Page  75 ï~~A System for the Separation of Simultaneous Musical Audio Signals Thomas Stainsby La Trobe University Department of Music Bundoora, Victoria, 3083, Australia email: Spectralyse is a NeXTStep application which has been developed to investigate the separation or demixing of simultaneous musical sound sources in monaural audio signals. The output of this non real-time system consists of individual digital soundfiles, one representing each instrument present in the original mixed source signal. The application works by constructing a sinusoidal model of the significant spectral components of the input signal, using a quasi-logarithmic frequency representation. Following this, the behaviour of different partials is compared, and ones exhibiting similar behaviour according to certain criteria are grouped together, on the assumption that they have arisen from a common sound source. Once so grouped, an additive resynthesis of these partials is effected, with the resultant soundfiles representing each individual sound source. At this stage, the system offers reasonable preliminary success for the separation of two-note synthetic test examples, though the problem of sequentially integrating successive notes from the one instrument, and assigning them to the same source, has yet to be tackled. The potential exists to expand the system in the future to analyse stereo soundflles, thus allowing the comparison of the spatial locations of partials as an additional grouping criterion. 1 Introduction The modelling of higher auditory function, particularly the ability to isolate and form auditory images of different simultaneous sound sources, has received a good deal of attention in recent literature. This general area of investigation has been termed Computational Auditory Scene Analysis. Work which has investigated the application of such techniques to polyphonic musical signals includes that of Guy Brown and Martin Cooke (1994), Dan Ellis (1992), Robert Maher (1989), David Mellinger (1991) and Avery Wang (1994), among others. This paper reports on the design and current status of Spectralyse, a NeXTStep application being developed by the author to achieve the isolation and individual representation of different musical instruments in monaural audio signals, a process also known as signal separation. 2 System Design The schematic diagram below, figure 1 summarises the basic procedure employed to achieve the separation. We begin with a mixed soundfile containing multiple sound sources, and perform an analysis which describes the sound as a set of frequency components. The frequency partials thus described are then compared to each other, with ones exhibiting similar behaviour over time being grouped together. The types of behaviours compared are described later in the text. Once partials have been grouped together, an additive synthesis is performed using the partials' data, creating a sound which represents the sum of similar partials, which hopefully all derive from the same input sound. Miiced F requency P conVw mao. Awiiiiet toa Sorce [Swdie Analyuis of Prials Given Source Figure 1: Overall separation procedure The programming environment is the NeXTStep objectoriented environment, which provides a powerful and attractive user interface, as well as an integrated UNIX development environment with a range of convenient sound editing and analysis tools. The programming language employed is Objective-C, whose object-oriented nature is well suited to the task of organising and manipulating the large volumes of hierarchical data encountered in computational auditory modelling. The soundfiles to be analysed are recorded in a mono 16-bit linear format with a 44100 Hz sampling rate, chosen to capture the full range of timbral subtleties that audiophile processing would need to accommodate. In running Spectralyse, the user is actively involved in visually examining data and setting parameters at various stages of the process, thus the separation is not overly automated and is open to a large amount of user-optimisation. A range of analysis and data display methods is provided by the application, offering a choice between fixed bandwidth and bounded-Q FFT analysis and fixed-bandwidth and bounded-Q MQ analysis. Each type of analysis employs its own display and data storage objects and methods. For most separation investigations, a Bounded-Q MQ analysis is favoured, although Spectralyse still allows the user to examine the sound data using other methods. The separation techniques employ data from the MQAnalysis object format, ICMC Proceedings 1996 75 Stainsby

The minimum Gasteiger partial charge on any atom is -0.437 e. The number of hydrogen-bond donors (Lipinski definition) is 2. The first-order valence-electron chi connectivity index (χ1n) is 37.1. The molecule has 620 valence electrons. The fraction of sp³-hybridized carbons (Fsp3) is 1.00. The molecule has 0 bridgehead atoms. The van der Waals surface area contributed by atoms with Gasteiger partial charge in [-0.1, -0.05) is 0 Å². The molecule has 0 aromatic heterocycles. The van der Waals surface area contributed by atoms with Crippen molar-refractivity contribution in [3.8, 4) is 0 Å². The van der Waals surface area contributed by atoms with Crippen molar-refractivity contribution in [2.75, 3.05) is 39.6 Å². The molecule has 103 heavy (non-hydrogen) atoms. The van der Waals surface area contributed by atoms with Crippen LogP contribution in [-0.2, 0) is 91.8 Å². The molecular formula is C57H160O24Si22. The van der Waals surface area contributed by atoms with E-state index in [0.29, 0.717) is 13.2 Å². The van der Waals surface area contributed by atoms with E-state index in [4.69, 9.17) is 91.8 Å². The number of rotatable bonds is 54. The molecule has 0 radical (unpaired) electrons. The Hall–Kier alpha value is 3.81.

Page  76 ï~~which is the same data representation object for both fixed bandwidth and Bounded-Q calculated data. Spectralyse offers FFT analysis of sound data, which while it is a very common and well established frequency analysis tool, is not the only form in which we can represent a sound in terms of its frequency content. One prominent characteristic of the FFT is that its output is that of a linearly spaced bank of frequency channels, each an harmonic multiple of the fundamental analysis frequency. This differs from the type of frequency transform carried out by the inner ear, in which the frequency spectrum is measured more linearly for the first 1000 Hz, and more logarithmically beyond this range. Thus a frequency transform system which yielded a logarithmic or quasi-logarithmic frequency representation could be relevant and applicable to our analysis problem. In a Constant-Q frequency analysis, the signal is analysed by a bank of bandpass filters, spaced so that the each one has the same relative frequency bandwidth or, in filter terminology, the same Q coefficient. This Q coefficient represents the ratio of the bandwidth encompassed by the filter to the centre frequency of the filter. A series of such filters with constant fractional overlap between them would result in a logarithmically spaced filter bank, in turn yielding a logarithmic frequency representation. Spectralyse offers a Bounded-Q analysis which employs a series of FFT style data representations, each with fixed channel bandwidths, with the spacing between channels changing at every octave, following a series of different resolution FFT's. Thus, a BQFT does not yield a true, constant logarithmic spacing of frequency channels across the whole audio range, yet it does offer a quasi-logarithmic frequency representation similar to that provided by the inner ear. Figure 2 illustrates how a frequency spectrum would be represented by a BQFT analysis. resolution, and broad yet sufficient resolution for the upper frequencies. Only the top half of the frequency spectrum data is written to file and kept. Next, the whole soundfile is lowpass filtered and downsampled by a factor of 2 to half the original sampling rate, at which point another FFT of the same sample length is performed on the sound. This time however, as the sampling rate has been halved, this length window now represents twice the length of time. The temporal resolution has been halved, but the frequency resolution, in terms of the bandwidth per frequency channel, has been doubled. The top half of this frequency spectrum is then written out to file and kept, while the now downsampled soundfile is returned for a further low-pass filtering and downsampling. This process can be repeated for as many octaves as required. The full spectrum of the bottom octave FFT is written to file, as there will be no further downsampling of the sound beyond this point. The BQFT is thus a multirate system, with a given number of samples representing different length time segments at different octaves. This has implications later in our analysis process for when we form partial tracks. Timing information needs to be expressed in absolute time measured in milliseconds, as the sample count cannot be used as an absolute system clock............................................... Â~Â~................. O,, t'tll................." Figure 3: BQFT Algorithm Y1 0 "C I 1 l Fr. Figure 2: Frequenc frequency channel wid Bounded-Q analysis al; advantages over linearly s] representing fewer frequency transform offers a certain coi to be implemented with a shc the Bounded-Q transform frequency resolution at the lc it could prove much oo fundamental frequencies of involved when they are only et al. (1985) have noted advantages of a BQFT. The in higher octaves to track Â~ while still giving us fine fi octaves. The actual BQFT algori figure 3. It is simple in conce performed at the original sa In this implementation, a BQFT with an analysis window of 256 points was chosen, which is then applied to the soundfile 2at five different octaves. This yields us a frequency channel width of 172.265 Hz in the top octave, with an analysis period of 5.8 ms, while the bottom octave offers us a channel width of 10.766 Hz with an analysis period of 92.8 ms. These values can be seen to be readily applicable to a wide range of musical signals. Having produced a frequency analysis of the input signal, with either a linear FFT or Bounded-Q FFT transform, the next stage of the separation procedure is to construct a model of the sound closer to the form in which our auditory system 2F 3F 4F represents it, as a set of discrete time-varying frequency quency components or partials. To do this, we need to identify the exact frequency and amplitude of a spectral component at any y spectrum with varying given time, and then accurately infer the behaviour of that Ith as produced by a BQFT component for times in between calculations of these exact values. Once this has been achieved, we then need to be able to so has two other noteworthy organise the data in such a way that each spectral component paced FFT analysis. Firstly, by can be addressed and manipulated independently, in order for, channels in total, the Bounded-Q collections of partials to be assembled. From such collections, mputational efficiency, as it is able we could in turn ascertain the nature of the various individual ort analysis window. Secondly, as sound sources present in the original composite signal. would yield improved linear An applicable transformation here is that of sinusoidal )w end of the frequency spectrum, modelling using MQ Analysis, named after McAulay and re capable of determining the Quatieri (1986). In such analysis, each peak in the frequency the various instrumental voices spectrum is assumed to represent the behaviour of an a small interval apart. Chris Chafe underlying sinusoidal partial at that point in time. When this in their discussion of the detecting peaks, a threshold level needs to be specified to make BQFT allows faster analysis times sure that a peak in the frequency spectrum actually represents a luicker moving note information, true sinusoidal component, and not just a ripple in the noise requency resolution in the lower floor. If significant peaks in adjacent frames are close enough to each other in frequency and time, we can assume that they thm employed here is shown in have been produced by the same sinusoidal component, and we Spt, an FFT with a short window is should also be able to determine the behaviour of that mpling rate, giving fine temporal component between analysis frames by a simple interpolation Stainsby 76 ICMC Proceedings 1996